Last night I dreamed I was standing on the shore of an ocean, but the waves lapping up were made of people rather than water. I watched a brightly-colored stew of bodies wriggling back and forth in a most friendly and amusing fashion, teasing at my feet and inviting me to jump in and swim.
I really wanted to—the sun was big and yellow, and my bare feet burned in the sand—but as much as I imagined the joy of diving into that cool sea of faces, I was afraid I’d disappear and become anonymous, lost in the crowd. That I would never again be noticed.
I woke up and thought of this blog. I enjoy the freedom and safety of revealing myself while also hidden, but sometimes wonder how I might feel if more public with my observations. But I am not yet ready to dive into all those people, nice as I know they will be. I still need to remain apart, if only to keep my identity, which I am still figuring out even after all these years, safe within my own mind. Maybe I'm tentative because I know freedom quite well--I open so much of myself when I sing and pray--and it is both exhilarating and frightening.
The tension between being hidden and revealed is a very Jewish one. I was reminded of the Mishkan (tabernacle) that we've been reading about for the last few parshiot. Its beautiful adornments--golden poles, bells and pomegranates, priests in glorious linens and jeweled breastplates--are visible to all, but the most holy part, the Kodesh Hakodashim, is hidden from sight. The Aron, the Ark, that houses Torah scrolls at a synagogue, is also veiled with a curtain until the moment its words are uttered to the congregation. The truest parts of our stories and ourselves resist being revealed, and also need to be protected.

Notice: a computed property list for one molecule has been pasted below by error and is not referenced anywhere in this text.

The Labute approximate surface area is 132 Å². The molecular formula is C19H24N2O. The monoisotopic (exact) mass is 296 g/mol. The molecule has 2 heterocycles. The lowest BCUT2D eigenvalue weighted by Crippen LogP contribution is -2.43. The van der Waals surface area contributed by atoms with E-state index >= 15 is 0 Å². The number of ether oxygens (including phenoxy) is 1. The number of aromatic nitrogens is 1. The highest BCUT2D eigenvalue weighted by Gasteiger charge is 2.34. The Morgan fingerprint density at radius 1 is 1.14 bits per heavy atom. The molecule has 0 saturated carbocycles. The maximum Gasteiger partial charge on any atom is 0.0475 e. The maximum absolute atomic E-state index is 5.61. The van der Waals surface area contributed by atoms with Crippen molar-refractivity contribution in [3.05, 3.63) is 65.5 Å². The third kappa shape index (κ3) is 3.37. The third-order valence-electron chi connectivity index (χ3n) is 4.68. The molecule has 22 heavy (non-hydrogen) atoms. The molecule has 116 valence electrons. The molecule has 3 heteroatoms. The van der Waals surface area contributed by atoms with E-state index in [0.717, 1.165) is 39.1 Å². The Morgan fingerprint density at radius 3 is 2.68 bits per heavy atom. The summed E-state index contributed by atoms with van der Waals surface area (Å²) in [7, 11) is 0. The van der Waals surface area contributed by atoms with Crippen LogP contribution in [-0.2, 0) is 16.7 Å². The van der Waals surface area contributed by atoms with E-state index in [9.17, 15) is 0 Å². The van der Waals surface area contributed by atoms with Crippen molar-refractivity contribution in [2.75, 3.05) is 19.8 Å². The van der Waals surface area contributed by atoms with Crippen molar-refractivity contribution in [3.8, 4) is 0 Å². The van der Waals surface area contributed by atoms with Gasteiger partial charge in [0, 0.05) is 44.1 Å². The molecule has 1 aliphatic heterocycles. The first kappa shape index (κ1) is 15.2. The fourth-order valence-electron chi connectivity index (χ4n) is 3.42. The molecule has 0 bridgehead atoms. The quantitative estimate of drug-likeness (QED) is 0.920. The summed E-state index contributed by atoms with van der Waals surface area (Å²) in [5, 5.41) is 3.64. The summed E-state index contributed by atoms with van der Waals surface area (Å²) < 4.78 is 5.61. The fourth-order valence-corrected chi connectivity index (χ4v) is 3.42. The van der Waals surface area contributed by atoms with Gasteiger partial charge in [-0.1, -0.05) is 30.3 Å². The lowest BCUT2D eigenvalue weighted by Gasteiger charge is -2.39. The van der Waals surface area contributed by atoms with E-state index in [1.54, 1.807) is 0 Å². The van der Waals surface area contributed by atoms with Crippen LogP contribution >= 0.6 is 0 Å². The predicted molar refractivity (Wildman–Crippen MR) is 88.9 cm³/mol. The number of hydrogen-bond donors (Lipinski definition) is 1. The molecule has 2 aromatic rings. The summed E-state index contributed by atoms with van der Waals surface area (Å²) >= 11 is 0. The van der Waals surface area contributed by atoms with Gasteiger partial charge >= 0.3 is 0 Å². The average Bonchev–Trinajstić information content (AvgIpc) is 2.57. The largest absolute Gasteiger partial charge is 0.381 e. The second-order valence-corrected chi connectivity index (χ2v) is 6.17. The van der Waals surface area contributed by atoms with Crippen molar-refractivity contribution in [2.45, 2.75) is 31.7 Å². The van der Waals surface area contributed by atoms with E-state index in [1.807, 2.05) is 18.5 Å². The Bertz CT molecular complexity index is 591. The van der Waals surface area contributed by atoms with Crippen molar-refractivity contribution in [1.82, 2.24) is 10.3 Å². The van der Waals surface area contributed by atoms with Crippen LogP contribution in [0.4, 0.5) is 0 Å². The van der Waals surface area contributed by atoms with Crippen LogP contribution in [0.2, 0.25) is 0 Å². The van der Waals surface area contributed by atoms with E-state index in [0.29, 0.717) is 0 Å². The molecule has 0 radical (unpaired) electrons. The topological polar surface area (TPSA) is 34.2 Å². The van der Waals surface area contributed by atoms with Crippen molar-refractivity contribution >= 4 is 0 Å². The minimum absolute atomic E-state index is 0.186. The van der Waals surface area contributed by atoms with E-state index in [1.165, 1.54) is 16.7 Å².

(I write this at the JTS Library, which I finally summoned the chutzpah to enter. It's very quiet, save for the hum of an air conditioner and click of neighboring keyboards. I'm sitting in an easy chair by a big window, looking past tall apartment buildings to a sliver of Harlem in the distance. What is everyone in those homes doing on this calm Sunday, I wonder? This is far, far better than Starbucks. If ever I decide to write a book I would do it here, in the company of thousands of years of Jewish wisdom.)